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Forest Service releases report calling for big reduction in timber harvesting in Black Hills
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Forest Service releases report calling for big reduction in timber harvesting in Black Hills

USFS Black Hills National Forest GTR (copy)

A U.S. Forest Service general technical report on timber growth and yield in the Black Hills National Forest concludes the current allowable sale quantity of sawtimber isn't sustainable at current levels.

A new report published Tuesday by USDA Forest Service's Rocky Mountain Research Station scientists calls for a 50% to 60% reduction in timber production for the Black Hills National Forest over the next several decades.

The report, entitled "A Scenario-Based Assessment to Inform Sustainable Ponderosa Pine Timber Harvest on the Black Hills National Forest," is a 68-page document based on forest census data taken over a two-year time frame and evaluates harvest level sustainability from a scientific standpoint.

The report recommends dropping the current level of harvesting 181,000 CCF (100 cubic feet) of ponderosa pine per year, to either 72,400 CCF per year or 90,500 CCF per year — a dramatic cut over current levels.

"Since 2000, the Black Hills National Forest (BHNF) has experienced several disturbances that have reduced standing live sawtimber volume which will affect future harvest levels," the report states. "We conducted a quantitative analysis to determine how mortality from these disturbances and potential growth rates will impact short-, mid-, and long-term sustainable sawtimber harvest levels of ponderosa pine on the BHNF."

The scientists made the recommendation following the mountain pine beetle infestation that lasted from 2000 through 2017, killing nearly 9 million ponderosa pine trees in the Black Hills National Forest. Additionally, wildfires burned more than 406,331 acres of land in the Black Hills between 2000 and 2017, although those fires only contributed 0.13% to 0.20% of total annual tree mortality.

"During the last 20 years, the increase in the extent and severity of wildfires burning the forests of the Black Hills in the 2000s and 2010s is reflected in the higher tree mortality rates," the report states.

The USDA's report is clear that it offers scientific information "that can inform discussions concerning future harvest levels on the Black Hills National Forest," but it will be up to the forest managers to make the final decision.

However, one day prior to the public release of the report, Nieman Enterprises announced it will permanently close its saw mill in Hill City, eliminating 120 jobs and 12 contract crews, citing a reduction in timber available in the Black Hills National Forest.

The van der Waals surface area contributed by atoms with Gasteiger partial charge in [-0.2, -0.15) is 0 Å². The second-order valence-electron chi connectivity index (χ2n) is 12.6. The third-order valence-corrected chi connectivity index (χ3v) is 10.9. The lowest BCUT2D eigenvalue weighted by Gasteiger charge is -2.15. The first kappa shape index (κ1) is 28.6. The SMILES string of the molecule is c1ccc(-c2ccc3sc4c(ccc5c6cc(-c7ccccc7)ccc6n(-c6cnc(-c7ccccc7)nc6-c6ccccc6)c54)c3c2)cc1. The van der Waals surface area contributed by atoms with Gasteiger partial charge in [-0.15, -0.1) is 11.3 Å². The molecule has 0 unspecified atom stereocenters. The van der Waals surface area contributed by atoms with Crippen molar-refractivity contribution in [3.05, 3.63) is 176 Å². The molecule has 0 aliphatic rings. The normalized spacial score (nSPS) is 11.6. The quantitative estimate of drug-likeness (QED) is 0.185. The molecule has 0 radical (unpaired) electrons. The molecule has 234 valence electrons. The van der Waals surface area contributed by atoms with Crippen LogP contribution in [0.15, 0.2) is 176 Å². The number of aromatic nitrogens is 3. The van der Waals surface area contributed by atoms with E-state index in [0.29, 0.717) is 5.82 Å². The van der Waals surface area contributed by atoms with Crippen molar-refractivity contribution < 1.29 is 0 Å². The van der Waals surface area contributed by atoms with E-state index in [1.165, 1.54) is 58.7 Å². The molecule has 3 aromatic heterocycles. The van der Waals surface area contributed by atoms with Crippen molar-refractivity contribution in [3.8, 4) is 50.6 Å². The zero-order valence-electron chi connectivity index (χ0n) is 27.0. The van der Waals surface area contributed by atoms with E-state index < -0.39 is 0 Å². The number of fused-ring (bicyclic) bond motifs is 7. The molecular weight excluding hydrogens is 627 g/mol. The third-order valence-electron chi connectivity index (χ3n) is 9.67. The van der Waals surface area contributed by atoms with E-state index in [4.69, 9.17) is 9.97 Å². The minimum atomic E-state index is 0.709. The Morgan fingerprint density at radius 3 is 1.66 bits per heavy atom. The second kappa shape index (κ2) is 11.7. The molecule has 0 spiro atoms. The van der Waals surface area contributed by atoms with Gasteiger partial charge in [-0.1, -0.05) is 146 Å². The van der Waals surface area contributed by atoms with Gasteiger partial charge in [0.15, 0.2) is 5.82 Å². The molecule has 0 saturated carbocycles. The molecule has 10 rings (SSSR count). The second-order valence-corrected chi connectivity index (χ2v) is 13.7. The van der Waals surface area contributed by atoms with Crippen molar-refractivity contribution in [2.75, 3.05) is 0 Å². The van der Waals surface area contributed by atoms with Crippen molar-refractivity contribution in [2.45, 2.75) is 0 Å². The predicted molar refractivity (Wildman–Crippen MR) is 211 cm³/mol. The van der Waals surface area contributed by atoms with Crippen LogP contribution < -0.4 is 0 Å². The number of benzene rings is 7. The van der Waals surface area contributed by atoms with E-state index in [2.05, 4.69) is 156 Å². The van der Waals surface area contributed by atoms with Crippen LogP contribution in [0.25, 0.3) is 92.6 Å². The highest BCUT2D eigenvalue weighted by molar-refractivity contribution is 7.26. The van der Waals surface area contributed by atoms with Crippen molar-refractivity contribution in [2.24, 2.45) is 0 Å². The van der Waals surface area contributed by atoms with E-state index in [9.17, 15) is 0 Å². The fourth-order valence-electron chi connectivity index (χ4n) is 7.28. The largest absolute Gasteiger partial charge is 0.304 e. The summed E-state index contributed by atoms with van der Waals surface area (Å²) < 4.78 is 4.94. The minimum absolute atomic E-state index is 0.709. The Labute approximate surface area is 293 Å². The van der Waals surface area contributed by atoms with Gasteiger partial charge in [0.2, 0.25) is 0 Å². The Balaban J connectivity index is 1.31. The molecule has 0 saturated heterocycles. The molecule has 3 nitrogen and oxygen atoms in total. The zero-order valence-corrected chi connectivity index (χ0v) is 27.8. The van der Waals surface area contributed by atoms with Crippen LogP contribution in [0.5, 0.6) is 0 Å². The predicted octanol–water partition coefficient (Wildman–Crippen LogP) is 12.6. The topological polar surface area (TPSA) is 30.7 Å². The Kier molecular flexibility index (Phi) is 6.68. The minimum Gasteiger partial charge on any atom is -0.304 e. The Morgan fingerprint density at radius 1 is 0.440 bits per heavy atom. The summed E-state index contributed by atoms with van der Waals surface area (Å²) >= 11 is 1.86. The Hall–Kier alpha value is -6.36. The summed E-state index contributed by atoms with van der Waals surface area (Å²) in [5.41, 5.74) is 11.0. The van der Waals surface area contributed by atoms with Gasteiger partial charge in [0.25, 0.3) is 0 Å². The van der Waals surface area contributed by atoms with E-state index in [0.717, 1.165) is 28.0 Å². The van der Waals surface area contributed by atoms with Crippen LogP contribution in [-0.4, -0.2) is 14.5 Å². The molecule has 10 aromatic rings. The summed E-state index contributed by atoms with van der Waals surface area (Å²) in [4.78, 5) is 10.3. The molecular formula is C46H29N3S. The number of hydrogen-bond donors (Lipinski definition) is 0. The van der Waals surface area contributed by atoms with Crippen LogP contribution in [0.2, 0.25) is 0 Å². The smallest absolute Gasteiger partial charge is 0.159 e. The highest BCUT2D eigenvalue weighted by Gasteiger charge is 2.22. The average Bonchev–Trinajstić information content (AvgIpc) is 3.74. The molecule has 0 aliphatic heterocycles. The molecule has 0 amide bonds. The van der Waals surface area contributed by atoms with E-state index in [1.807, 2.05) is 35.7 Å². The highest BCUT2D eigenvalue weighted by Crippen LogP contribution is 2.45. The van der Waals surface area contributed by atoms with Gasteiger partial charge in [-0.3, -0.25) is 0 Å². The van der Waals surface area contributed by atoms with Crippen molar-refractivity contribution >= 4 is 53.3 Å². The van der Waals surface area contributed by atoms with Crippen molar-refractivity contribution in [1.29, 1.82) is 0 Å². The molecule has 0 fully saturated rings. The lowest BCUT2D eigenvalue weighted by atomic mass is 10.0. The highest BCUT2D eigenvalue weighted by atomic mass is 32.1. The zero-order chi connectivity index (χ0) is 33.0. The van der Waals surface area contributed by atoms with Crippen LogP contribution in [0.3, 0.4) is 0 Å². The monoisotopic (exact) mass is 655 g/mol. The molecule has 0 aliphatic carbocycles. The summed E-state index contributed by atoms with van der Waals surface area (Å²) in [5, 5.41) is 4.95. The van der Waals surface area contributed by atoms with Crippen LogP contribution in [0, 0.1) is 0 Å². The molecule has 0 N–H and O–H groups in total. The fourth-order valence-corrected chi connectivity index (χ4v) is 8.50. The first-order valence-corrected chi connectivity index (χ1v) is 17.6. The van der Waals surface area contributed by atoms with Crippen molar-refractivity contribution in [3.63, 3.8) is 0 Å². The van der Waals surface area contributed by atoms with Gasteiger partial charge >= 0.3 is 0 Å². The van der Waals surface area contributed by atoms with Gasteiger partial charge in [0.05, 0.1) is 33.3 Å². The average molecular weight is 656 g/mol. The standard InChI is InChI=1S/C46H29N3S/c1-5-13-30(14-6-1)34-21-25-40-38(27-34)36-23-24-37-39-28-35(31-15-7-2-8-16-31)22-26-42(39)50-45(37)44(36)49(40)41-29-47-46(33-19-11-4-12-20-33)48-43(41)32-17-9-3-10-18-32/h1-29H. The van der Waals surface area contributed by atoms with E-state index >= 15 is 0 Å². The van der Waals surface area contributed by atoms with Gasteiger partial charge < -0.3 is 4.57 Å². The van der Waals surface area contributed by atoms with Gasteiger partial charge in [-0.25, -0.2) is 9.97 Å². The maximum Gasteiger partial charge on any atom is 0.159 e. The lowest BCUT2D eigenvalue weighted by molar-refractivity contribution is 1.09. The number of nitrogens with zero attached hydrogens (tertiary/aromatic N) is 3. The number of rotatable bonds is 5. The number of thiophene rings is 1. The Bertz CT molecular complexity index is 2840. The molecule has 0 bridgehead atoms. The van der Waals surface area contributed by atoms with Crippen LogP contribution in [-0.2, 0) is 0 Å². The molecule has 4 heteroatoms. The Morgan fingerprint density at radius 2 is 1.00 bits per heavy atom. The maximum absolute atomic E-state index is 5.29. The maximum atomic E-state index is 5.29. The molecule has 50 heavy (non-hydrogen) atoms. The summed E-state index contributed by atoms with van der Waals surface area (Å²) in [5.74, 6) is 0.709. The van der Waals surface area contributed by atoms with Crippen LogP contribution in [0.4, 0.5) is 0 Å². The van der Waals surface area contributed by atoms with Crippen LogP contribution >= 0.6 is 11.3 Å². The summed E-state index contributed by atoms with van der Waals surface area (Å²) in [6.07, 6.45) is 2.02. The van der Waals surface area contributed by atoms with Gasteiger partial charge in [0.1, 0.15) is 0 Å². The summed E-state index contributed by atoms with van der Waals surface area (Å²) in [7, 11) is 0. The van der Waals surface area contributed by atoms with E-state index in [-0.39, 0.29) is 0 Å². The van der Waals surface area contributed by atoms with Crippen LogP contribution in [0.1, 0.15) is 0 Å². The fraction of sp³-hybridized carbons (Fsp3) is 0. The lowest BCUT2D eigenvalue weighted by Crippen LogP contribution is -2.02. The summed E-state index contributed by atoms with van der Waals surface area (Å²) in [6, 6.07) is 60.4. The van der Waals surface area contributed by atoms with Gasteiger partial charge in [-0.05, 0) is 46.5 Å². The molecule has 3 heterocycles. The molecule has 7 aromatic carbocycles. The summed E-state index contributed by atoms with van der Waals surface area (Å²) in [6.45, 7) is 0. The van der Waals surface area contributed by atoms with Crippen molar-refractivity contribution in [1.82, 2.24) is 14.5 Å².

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The USDA report issued Tuesday said the primary finding is that the current volume of standing live sawtimber does not support a sustainable timber program at recent rates of harvest, under a wide range of scenarios considering growth and mortality rates.

According to a news release from the USDA, the report along with other best available scientific information can support forest managers, tribes, stakeholders and the public in working together in future forest planning efforts on the Black Hills National Forest.

During the study, a comprehensive review process was used. The news release said scientists, technical and blind peer reviews and an open public comment period produced over 350 comments.

A preliminary draft report was issued in April calling for the reduction in timber production to 70,000 to 115,000 CCF per year, drawing outrage from Pennington County leaders. The Pennington County Commission voted in April 2020 to approve comments to be submitted for the report opposing the change and foreshadowed the closing of the Hill City saw mill.

“We had tremendous input during our comment period, which helped improve the scope and content of the final report,” said Terrie Jain, report co-author. “This resulted in a significant revision from the earlier draft that was presented to stakeholders in April 2020.”

In response to reviewer comments, the final report contains ten times the original number of possible future scenarios covering a wide range of mortality, growth, and harvest rates.

“In the end, our science team developed and evaluated 60 scenarios assessing ponderosa pine timber harvest levels in the Black Hills,” said Mike Battaglia, co-author for the report.

USDA Forest Service Rocky Mountain Research Station will host a free webinar to share the outcomes of the report from 10:30 a.m. to 12:30 p.m. on April 7. The webinar is open for any interested parties to attend. Registration is required to attend the webinar. The link to the registration is as follows:

According to the news release, the presentation will be focused on information about the report and its key findings. The authors will be available to answer questions about the data and analysis, but will not address questions on forest management decisions.

Contact Nathan Thompson at

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